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Thread: What power chair should I get?

  1. #11
    Quote Originally Posted by Hellonwheels View Post
    Is this a new rule or was it in effect last year? I didn't see it on the Medicare website but there is so much info I might have overlooked it.

    Thanks.
    This is not a current Medicare requirement. A physician has the option of sending the patient for a consultative evaluation with a PT or OT who is certified to evaluate patients for power mobility devices, such as electric wheelchairs, but the responsibility for writing the prescription still rests with the physician, based upon the patient's medical need. The physician must satisfy 7 specific criteria in order to document the need for a power wheelchair.

    For your reference, here is the specific Medicare DME regulation that applies in the Medicare region that includes your state of Virginia. I hope that you will find it helpful:

    ================================================== ====

    Dear Physician - Power Wheelchairs and Power Operated Vehicles - Documenation Requirements
    Primary Geographic Jurisdiction
    Alabama
    Arkansas
    Colorado
    Florida
    Georgia
    Louisiana
    Mississippi
    North Carolina
    New Mexico
    Oklahoma
    Puerto Rico
    South Carolina
    Tennessee
    Texas
    Virginia
    Virgin Islands
    West Virginia

    DME Region Article Covers
    Jurisdiction C

    Original Article Effective Date
    10/30/2008

    Article Revision Effective Date
    10/30/2008

    Article Text
    October 30, 2008

    Subject: Power Wheelchairs and Power Operated Vehicles – Documentation Requirements

    Dear Physician,




    In order for Medicare to provide reimbursement for a power wheelchair (PWC) or power operated vehicle (POV) (scooter), there are several statutory requirements that must be met:
    1. There must be an in-person physician-patient encounter.
    2. The physician must perform a medical examination for the specific purpose of assessing the beneficiary’s mobility limitation and needs. The results of this exam must be recorded in the patient’s medical record.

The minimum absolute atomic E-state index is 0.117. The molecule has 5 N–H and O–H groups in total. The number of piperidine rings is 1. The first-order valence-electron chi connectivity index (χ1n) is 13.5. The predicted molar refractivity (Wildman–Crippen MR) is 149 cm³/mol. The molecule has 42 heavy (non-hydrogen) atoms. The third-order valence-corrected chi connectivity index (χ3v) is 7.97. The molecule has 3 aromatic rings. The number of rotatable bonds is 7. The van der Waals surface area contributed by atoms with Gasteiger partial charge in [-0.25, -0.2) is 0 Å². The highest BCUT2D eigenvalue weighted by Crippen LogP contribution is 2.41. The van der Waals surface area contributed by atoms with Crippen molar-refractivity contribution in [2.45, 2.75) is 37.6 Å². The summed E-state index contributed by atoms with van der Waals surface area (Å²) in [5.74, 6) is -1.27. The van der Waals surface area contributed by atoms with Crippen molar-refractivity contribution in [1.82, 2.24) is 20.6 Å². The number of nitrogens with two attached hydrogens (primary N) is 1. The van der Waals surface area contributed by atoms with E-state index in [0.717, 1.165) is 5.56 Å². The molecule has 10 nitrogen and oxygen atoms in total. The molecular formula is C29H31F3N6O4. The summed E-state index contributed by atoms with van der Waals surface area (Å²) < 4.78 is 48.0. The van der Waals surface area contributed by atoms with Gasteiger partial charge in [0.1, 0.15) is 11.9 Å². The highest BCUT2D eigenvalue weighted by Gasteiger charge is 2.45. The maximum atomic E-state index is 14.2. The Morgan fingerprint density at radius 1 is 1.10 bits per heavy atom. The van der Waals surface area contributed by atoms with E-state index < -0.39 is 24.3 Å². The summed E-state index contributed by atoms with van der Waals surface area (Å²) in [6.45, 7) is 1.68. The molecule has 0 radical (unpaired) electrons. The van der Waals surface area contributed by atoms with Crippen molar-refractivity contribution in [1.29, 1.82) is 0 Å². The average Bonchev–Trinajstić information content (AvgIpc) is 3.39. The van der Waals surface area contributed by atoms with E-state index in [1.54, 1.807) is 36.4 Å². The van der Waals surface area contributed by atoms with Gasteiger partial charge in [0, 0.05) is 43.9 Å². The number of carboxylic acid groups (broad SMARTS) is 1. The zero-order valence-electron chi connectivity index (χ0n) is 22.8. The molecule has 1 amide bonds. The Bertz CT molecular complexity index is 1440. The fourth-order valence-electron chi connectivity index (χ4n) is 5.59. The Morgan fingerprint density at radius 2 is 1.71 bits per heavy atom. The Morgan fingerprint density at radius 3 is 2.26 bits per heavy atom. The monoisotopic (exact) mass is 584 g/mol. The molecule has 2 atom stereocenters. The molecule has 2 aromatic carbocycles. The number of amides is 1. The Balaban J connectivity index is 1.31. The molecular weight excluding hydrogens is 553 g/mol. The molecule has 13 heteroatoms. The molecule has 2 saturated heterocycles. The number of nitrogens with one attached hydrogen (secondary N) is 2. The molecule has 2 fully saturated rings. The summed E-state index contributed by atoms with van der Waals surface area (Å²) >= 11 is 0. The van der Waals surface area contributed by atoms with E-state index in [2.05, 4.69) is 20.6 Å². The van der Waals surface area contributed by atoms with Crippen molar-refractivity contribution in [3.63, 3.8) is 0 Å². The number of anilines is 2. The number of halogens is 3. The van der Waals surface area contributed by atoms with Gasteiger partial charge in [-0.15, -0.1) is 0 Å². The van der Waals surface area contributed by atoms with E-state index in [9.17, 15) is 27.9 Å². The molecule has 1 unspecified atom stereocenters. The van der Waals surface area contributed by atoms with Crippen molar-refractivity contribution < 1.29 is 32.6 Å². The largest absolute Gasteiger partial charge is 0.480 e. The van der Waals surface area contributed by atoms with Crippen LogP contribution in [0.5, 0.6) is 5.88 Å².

3. The prescription must only be written AFTER the in-person visit has occurred and the medical evaluation is completed. This prescription has seven required elements.
    4. The prescription and medical records documenting the in-person visit and examination report must be sent to the equipment supplier with in 45 days of the completion of the examination.

    The in-person visit and medical examination together are often referred to as the “face-to-face” exam.

    You should record the visit and examination in your usual medical record-keeping format. Many suppliers provide forms for you to complete. Suppliers often try to create the impression that these documents are a sufficient record of the in-person visit and medical evaluation. Based upon our auditing experience, most of them are not. This is usually because these documents do not record a complete medical examination and thus do not provide enough detailed information to adequately describe the medical necessity for the power mobility device in the patient’s home.

    There are numerous sources that have developed forms. Many are home-grown by the individual supplier, some have been created by equipment manufacturers or other industry sources, and some have even been developed by medical groups, e.g., the Texas Academy of Family Physicians and Florida Academy of Family Physicians.

    While there is no specific prohibition against the use of a form to facilitate record-keeping, any instrument you choose must be a complete and comprehensive record of your in-person visit and the examination that was performed. Documents such as the Texas or Florida Academy of Family Physicians forms that are designed to simply gather selected bits of information to be used for reimbursement purposes are insufficient to meet the statutory requirements. Even if you complete this type of form and include it in the patient’s chart, it does not provide sufficient documentation of a comprehensive assessment of a patient’s mobility needs.

    You should perform a complete examination and document the results of the face-to-face examination in the same format that you use for other entries in your patient records. This assessment typically includes:




    History of the present condition(s) and past medical history that is relevant to mobility needs
    • Symptoms that limit ambulation
    • Diagnoses that are responsible for these symptoms
    • Medications or other treatment for these symptoms
    • Progression of ambulation difficulty over time
    • Other diagnoses that may relate to ambulatory problems
    • How far the patient can walk without stopping
    • Pace of ambulation
    • What ambulatory assistance (cane, walker, wheelchair, caregiver) is currently used
    • What has changed to now require use of a power mobility device
    • Ability to stand up from a seated position without assistance
    • Description of the home setting and the ability to perform activities of daily living in the home

    Physical examination that is relevant to mobility needs
    • Weight and height
    • Cardiopulmonary examination
    • Musculoskeletal examination
      - Arm and leg strength and range of motion
    • Neurological examination